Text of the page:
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Hospitals are constantly bustling with activity. Since they are often open to the public 24/7, they have a uniquely high amount of foot traffic throughout the day. This, combined with the fact that hospitals store a variety of sensitive materials (e.g., patient documents, pharmaceuticals, expensive technology, etc.), makes it a priority for hospitals to have advanced and thorough access control systems.
Access control systems regulate and monitor the use of access points into, out of, and throughout the facilities in which they are installed. The lifeblood of the access control system is the RFID (Radio Frequency Identification) proximity card working in tandem with card readers stationed at every relevant access point in the facility. Each employee in the facility is issued an RFID proximity card (that often doubles as their employee ID) equipped with unique credentials that correspond to each individual employee, respectively. As such, only users with valid RFID proximity cards can use access points protected with proximity card readers.
General & Differentiated Security
There are many places within hospitals that only employees should have access to (e.g., parking lots, break rooms, etc.), but hospitals also have many different secure locations that not every employee should have access to. These include (but are not limited to):
Clearly, not every employee should be able to access all of these locations in a hospital. For example, janitors should not have access to pharmaceutical storage, and general nurses shouldn’t have access to MRI machines. Access control systems can solve these issues by establishing different security requirements for each of these locations, and then simply programming each employee’s RFID proximity card with the applicable clearance level. Doing so ensures that each branch of the hospital is secure and that employees only have access to their respective branches.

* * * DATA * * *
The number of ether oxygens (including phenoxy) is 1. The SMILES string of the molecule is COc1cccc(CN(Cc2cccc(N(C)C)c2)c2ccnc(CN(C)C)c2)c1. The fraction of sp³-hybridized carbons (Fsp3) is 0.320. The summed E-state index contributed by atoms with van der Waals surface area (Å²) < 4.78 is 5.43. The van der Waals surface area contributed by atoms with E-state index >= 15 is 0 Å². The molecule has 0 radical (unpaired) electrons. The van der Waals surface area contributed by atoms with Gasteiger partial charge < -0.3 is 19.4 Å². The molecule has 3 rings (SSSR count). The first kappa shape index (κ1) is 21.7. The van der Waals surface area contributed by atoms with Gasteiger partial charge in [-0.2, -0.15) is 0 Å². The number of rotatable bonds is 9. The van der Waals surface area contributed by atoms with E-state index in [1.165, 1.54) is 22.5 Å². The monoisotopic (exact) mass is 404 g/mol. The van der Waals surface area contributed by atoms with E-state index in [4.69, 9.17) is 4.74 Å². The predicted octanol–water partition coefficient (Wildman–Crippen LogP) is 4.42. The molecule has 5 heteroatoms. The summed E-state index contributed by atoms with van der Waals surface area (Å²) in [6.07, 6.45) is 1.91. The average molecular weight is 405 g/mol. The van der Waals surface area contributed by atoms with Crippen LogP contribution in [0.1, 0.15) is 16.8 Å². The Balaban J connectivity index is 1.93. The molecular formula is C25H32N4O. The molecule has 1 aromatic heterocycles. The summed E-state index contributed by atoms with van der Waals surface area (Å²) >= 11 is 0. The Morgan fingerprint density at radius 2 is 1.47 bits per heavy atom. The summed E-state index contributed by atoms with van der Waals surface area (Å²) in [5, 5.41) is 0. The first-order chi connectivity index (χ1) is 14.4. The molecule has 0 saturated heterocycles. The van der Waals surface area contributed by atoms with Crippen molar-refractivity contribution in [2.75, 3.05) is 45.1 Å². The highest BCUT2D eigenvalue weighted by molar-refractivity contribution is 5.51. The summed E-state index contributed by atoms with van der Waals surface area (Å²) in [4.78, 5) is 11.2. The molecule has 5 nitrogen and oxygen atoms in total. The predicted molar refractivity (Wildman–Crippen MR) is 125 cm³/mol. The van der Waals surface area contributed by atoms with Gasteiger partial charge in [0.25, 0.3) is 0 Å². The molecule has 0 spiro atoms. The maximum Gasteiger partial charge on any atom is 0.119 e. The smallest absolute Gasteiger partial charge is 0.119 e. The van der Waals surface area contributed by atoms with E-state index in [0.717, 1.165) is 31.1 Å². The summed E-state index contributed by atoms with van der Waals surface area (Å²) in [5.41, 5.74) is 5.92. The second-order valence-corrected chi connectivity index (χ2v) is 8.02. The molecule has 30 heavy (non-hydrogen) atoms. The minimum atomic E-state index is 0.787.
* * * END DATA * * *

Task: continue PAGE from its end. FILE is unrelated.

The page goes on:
Access to Expensive Technology
Access control systems go beyond mere physical access, however; they also enable administrators to protect against the unauthorized use of expensive machinery and technology. This is accomplished by securing the relevant equipment with a card deader in such a way that employees must scan a valid RFID proximity card before being able to operate that piece of equipment. As such, a hospital can implement access control in such a way that only radiologists, for example, have access to X-Ray machinery. Moreover, access control software enables administrators to monitor which employees use what machinery and when, which further prevents against theft and other misuses of hospital equipment.
Removal of Touchpoints
Hospitals often contain a multitude of immunocompromised patients, as well as patients with severely contagious diseases. As such, mitigating the spread of germs is a top priority in hospitals. Fortunately, as their name implies, RFID proximity cards utilize a special type of technology that allows the user to interact with the card reader without actually touching the reader. Moreover, access control systems can implement electronic door openers that open doors as soon as a valid RFID proximity card is scanned, thereby removing the need for employees to touch doorhandles, mitigating the spread of germs.
Not only do access control systems allow users to obtain access with a mere wave of a RFID proximity card, but access control software also enables the administrators to monitor which employees access which locations and when. Moreover, administrators can alter security clearance and even deactivate RFID proximity cards by simply using a computer. As such, access control systems allow hospitals and other large organizations with a plethora of security concerns to manage all of theirs security needs conveniently from one place.
Hospitals have a uniquely large number of vulnerabilities. As such, they require security systems that can handle large amounts of traffic, that incorporate a variety of clearance levels, and that allow administrators to monitor and control the system from one place. Access control systems (incorporating both RFID proximity cards and card readers) offer solutions to these unique needs and are clearly the best choice for hospital security.